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The Exploitation of Teachers In Our Early Childhood Sector: The Problem and Solution

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Exploitation is a Real Issue for Government to Address.
By Dr Sarah Alexander.
August 27, 2019.

Teacher exploitation is a problem that we must fix. Teachers who work in the majority of early childhood education services are taken advantage of.  They are paid lower wages than other teachers and in general treated as slave labour. This keeps the cost of early education down for the government and provides money for services for other purposes.  While such exploitation of our teachers is taking place the status of early childhood education in our education system remains low and the quality of teaching and early childhood education for our children is at risk.  Teachers should not be made to sacrifice their personal earning and their wellbeing for the financial benefit of others. 

What’s the problem? 

Exploitation: “the action or fact of treating someone unfairly in order to benefit from their work”

Teachers who work in the majority of early childhood education services are treated like slave labour, being paid considerably less than what they would get if working in any other part of our education system.

But it is not the job of teachers to sacrifice their earning and wellbeing for others to make money or to keep the cost of early childhood education down for parents and the government.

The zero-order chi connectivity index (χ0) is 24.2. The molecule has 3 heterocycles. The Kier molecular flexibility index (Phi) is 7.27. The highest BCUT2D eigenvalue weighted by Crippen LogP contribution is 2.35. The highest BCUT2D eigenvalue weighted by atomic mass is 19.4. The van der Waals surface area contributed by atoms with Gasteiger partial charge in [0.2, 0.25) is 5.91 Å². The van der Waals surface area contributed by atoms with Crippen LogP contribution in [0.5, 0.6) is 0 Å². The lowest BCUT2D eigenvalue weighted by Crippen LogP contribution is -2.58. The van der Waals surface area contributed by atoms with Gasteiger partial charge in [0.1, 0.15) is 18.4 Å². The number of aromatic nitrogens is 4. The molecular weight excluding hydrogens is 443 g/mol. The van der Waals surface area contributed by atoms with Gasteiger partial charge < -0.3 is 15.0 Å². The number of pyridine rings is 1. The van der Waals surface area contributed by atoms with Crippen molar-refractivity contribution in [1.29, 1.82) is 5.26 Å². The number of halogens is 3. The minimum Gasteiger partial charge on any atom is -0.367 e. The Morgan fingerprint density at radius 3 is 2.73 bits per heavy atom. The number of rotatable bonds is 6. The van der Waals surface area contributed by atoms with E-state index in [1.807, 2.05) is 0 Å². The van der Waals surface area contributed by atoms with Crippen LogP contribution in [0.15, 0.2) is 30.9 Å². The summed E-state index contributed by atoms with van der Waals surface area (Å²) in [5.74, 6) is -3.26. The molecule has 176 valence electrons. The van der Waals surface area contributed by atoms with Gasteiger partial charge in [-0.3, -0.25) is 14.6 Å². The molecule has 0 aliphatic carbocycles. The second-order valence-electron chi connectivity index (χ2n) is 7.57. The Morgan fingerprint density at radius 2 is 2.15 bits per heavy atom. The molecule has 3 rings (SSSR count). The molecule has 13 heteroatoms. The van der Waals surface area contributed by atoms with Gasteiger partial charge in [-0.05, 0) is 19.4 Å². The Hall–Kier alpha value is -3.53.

Both Prime Minister Jacinda Arden and Education Minister Chris Hipkins have young children themselves. This seems to have made no difference to the government continuing to think its okay that ECE teachers are taken advantage of. This is financial exploitation. Teachers need to live too and many teachers also have their own children and other family members to support.

The political argument given is that all early childhood education services are private, and therefore the government and the Ministry of Education can have no influence when it comes to what wages staff are paid. But the sector is managed by the Ministry of Education and funded by the government so a free market approach to wages cannot and does not apply. 

Pay parity for teachers who work in kindergartens (that are not state-owned) with primary is funded by the government.  And, the Ministry of Education has a major influence on what employers of teachers in other centres pay their teachers through the salary attestation process for services to receive higher funding. 

The care teachers have for children and the fact that they love their job is actively used against them and it is used to suppress wages growth. 

Low pay has negative implications for teacher recruitment and retention, the quality of teaching and children’s learning and emotional security. 

The early foundations of learning for children are vitally important to get right. Quality teaching is a key lever for improving outcomes for diverse children (Ministry of Education Best Evidence Synthesis, Sarah Alexander, 2003).